Oct 15, 2016 | By Benedict

Everyone may be talking about Clinton vs Trump, but our 3D printing news roundup sees two graphene-based 3D printing filaments vying for your vote. In other news: Airbus and Stratasys strike a deal, Nano Dimension expands into 3D bioprinting, and the Boy Scouts of America get 3D printing.

1. Award-winning medical 3D printing startup rings NASDAQ Stock Market bell

Shares in major 3D printing companies may be falling, but Monday’s opening bell at New York City’s NASDAQ Stock Market was rung loud and true by the cofounders of 3D printing startup TriFusion Devices, winner of the 2016 Rice Business Plan Competition (RBPC). Cofounders Blake Teipel and Brandon Sweeney took part in the ceremony after their 3D printing venture impressed judges at the global startup contest. According to its creators, the young company offers breakthrough 3D printing products and services aimed at revolutionizing the healthcare and sports equipment industries, meeting the needs of both amputees and prosthetists.

Prior to its competition prize and NASDAQ escapades, TriFusion Devices was brought onto the scene by Startup Aggieland, an award-winning business incubator and accelerator program at Texas A&M University. With the help of Startup Aggieland, as well as other university initiatives,such as the National Science Foundation I-Corps program, TriFusion was able to perfect its medical 3D printing solution, which creates custom-fit prosthetic devices within 48 hours, and eventually received a $400,000 cheque from RBPC.

“Be on the lookout for this company,” said Don Lewis, the 3D printing company’s mentor and coach at Startup Aggieland. “They are a team to watch because of what they do. They’ve created a revolutionary way to 3D print plastics that are extremely durable and strong, and they are crafting them into very useful objects, like the prosthetics.”


2. Airbus standardizes on Stratasys additive manufacturing for A350 XWB aircraft supply chain

Next time you take a flight, just think how many parts of your aircraft will be 3D printed in just a few decades time. On Thursday, Airbus and Stratasys shook hands on what could be a significant deal in the aerospace additive manufacturing world, with the aircraft manufacturer standardizing on Stratasys’ ULTEM 9085 3D printing material for the production of flight parts for the A350 XWB aircraft.

ULTEM 9085, a resin 3D printing material used in FDM 3D printers, is certified to an Airbus material specification, and combines a high strength-to-weight ratio with FST (flame, smoke, and toxicity) compliance for aircraft flight parts. According to Stratasys, the material enables the production of strong yet lighter parts while lowering manufacturing costs and production time. Use of additive manufacturing with the resin material will enable Airbus to produce parts on demand and at locations optimized for delivery to final assembly lines. “In 2014 Airbus produced a significant amount of parts on its Stratasys FDM-based 3D Printers for use in new A350 XWB aircraft, enabling Airbus to meet delivery commitments on-time,” commented Andy Middleton, President, Stratasys EMEA.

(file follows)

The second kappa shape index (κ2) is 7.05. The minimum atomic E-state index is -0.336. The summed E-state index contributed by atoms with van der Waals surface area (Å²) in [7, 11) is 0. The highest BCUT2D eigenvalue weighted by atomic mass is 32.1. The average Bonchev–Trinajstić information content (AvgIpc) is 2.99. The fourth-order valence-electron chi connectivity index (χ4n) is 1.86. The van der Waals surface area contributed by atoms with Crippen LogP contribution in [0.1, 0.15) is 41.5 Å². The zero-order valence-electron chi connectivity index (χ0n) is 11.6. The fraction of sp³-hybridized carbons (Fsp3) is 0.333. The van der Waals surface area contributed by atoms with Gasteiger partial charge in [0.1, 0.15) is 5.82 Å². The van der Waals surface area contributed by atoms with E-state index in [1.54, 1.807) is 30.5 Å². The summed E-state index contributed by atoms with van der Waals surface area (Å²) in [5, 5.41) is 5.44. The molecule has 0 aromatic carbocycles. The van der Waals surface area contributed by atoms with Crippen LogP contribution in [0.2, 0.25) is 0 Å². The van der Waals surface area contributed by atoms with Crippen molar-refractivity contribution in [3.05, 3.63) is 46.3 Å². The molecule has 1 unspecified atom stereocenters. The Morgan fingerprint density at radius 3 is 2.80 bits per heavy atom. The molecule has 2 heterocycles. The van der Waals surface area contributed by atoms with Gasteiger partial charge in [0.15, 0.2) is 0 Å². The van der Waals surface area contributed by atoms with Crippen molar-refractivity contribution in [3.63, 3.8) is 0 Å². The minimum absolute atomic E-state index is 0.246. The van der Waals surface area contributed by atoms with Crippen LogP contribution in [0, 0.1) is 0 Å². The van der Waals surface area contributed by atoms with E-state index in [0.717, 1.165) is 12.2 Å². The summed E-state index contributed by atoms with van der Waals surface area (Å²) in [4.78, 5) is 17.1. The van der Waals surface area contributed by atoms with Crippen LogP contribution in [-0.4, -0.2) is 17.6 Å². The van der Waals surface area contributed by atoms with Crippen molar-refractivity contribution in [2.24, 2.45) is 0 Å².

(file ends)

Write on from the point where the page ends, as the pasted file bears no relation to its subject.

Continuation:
3. Nano Dimension to develop 3D bioprinter through new subsidiary

Israeli 3D printer manufacturer Nano Dimension, which recently began shipping its DragonFly 20 20 PCB 3D printer, confirmed on Monday that it will conduct R&D in the field of 3D bioprinting following successful initial trials, forming a new subsidiary for its bioprinting research. In May, the company announced a successful proof of concept for 3D printing bio-ink containing stem cells. Now, with several companies expressing interest in the company’s bioprinting technology, the Nano Dimension board has given the green light to its R&D team to start work on a 3D bioprinter.

Nano Dimension’s previous endeavors in the bioprinting world involved teaming up with Israeli biotech firm Accellta to lab-test a proof-of-concept 3D bioprinter. The two companies combined Nano Dimension’s high-speed, high-precision inkjet capabilities with Accellta's stem cell suspension technologies and induced differentiation capabilities to produce a 3D bioprinter capable of printing living cells in an accurate manner. It is not yet known whether Nano Dimension will seek to collaborate with Accellta on its forthcoming research and development.

The new Nano Dimension subsidiary will expedite research and development in the field of bioprinting. As previously reported by Nano Dimension, the parent company’s current capital will not be used for the bio-printing activities, though the company could have reason to be confident about investing in such technology: IDTechEx forecasts that the market for 3D bioprinting will grow rapidly over the next decade from a market size of $481 million in 2014 to as much as $6 billion in 2024.